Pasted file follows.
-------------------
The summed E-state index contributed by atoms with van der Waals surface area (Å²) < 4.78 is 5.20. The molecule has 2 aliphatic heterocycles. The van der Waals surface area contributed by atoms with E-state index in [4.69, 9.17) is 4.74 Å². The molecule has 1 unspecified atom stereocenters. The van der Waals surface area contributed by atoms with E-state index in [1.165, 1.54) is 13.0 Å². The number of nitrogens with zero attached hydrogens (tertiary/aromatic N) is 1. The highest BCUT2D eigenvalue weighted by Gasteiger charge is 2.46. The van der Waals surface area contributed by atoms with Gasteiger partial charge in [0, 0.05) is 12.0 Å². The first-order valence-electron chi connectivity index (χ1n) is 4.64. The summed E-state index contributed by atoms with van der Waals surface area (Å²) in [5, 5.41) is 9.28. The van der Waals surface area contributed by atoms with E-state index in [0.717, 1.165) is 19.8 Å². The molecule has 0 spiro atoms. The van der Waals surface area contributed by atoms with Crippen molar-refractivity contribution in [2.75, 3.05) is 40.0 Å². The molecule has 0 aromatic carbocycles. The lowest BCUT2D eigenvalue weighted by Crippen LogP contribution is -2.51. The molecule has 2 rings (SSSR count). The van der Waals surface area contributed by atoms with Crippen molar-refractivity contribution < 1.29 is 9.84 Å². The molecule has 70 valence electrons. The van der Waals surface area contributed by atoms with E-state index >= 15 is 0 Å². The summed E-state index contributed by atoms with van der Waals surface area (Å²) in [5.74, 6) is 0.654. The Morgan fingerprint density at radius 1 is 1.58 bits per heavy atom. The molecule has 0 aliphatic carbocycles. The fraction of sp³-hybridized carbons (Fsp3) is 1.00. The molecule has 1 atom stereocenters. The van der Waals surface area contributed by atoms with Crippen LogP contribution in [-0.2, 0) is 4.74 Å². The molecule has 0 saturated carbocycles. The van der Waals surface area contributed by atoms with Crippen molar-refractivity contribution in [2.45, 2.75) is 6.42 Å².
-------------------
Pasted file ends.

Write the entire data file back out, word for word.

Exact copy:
The summed E-state index contributed by atoms with van der Waals surface area (Å²) < 4.78 is 5.20. The molecule has 2 aliphatic heterocycles. The van der Waals surface area contributed by atoms with E-state index in [4.69, 9.17) is 4.74 Å². The molecule has 1 unspecified atom stereocenters. The van der Waals surface area contributed by atoms with E-state index in [1.165, 1.54) is 13.0 Å². The number of nitrogens with zero attached hydrogens (tertiary/aromatic N) is 1. The highest BCUT2D eigenvalue weighted by Gasteiger charge is 2.46. The van der Waals surface area contributed by atoms with Gasteiger partial charge in [0, 0.05) is 12.0 Å². The first-order valence-electron chi connectivity index (χ1n) is 4.64. The summed E-state index contributed by atoms with van der Waals surface area (Å²) in [5, 5.41) is 9.28. The van der Waals surface area contributed by atoms with E-state index in [0.717, 1.165) is 19.8 Å². The molecule has 0 spiro atoms. The van der Waals surface area contributed by atoms with Crippen molar-refractivity contribution in [2.75, 3.05) is 40.0 Å². The molecule has 0 aromatic carbocycles. The lowest BCUT2D eigenvalue weighted by Crippen LogP contribution is -2.51. The molecule has 2 rings (SSSR count). The van der Waals surface area contributed by atoms with Crippen molar-refractivity contribution < 1.29 is 9.84 Å². The molecule has 70 valence electrons. The van der Waals surface area contributed by atoms with E-state index >= 15 is 0 Å². The summed E-state index contributed by atoms with van der Waals surface area (Å²) in [5.74, 6) is 0.654. The Morgan fingerprint density at radius 1 is 1.58 bits per heavy atom. The molecule has 0 aliphatic carbocycles. The fraction of sp³-hybridized carbons (Fsp3) is 1.00. The molecule has 1 atom stereocenters. The van der Waals surface area contributed by atoms with Crippen LogP contribution in [-0.2, 0) is 4.74 Å². The molecule has 0 saturated carbocycles. The van der Waals surface area contributed by atoms with Crippen molar-refractivity contribution in [2.45, 2.75) is 6.42 Å².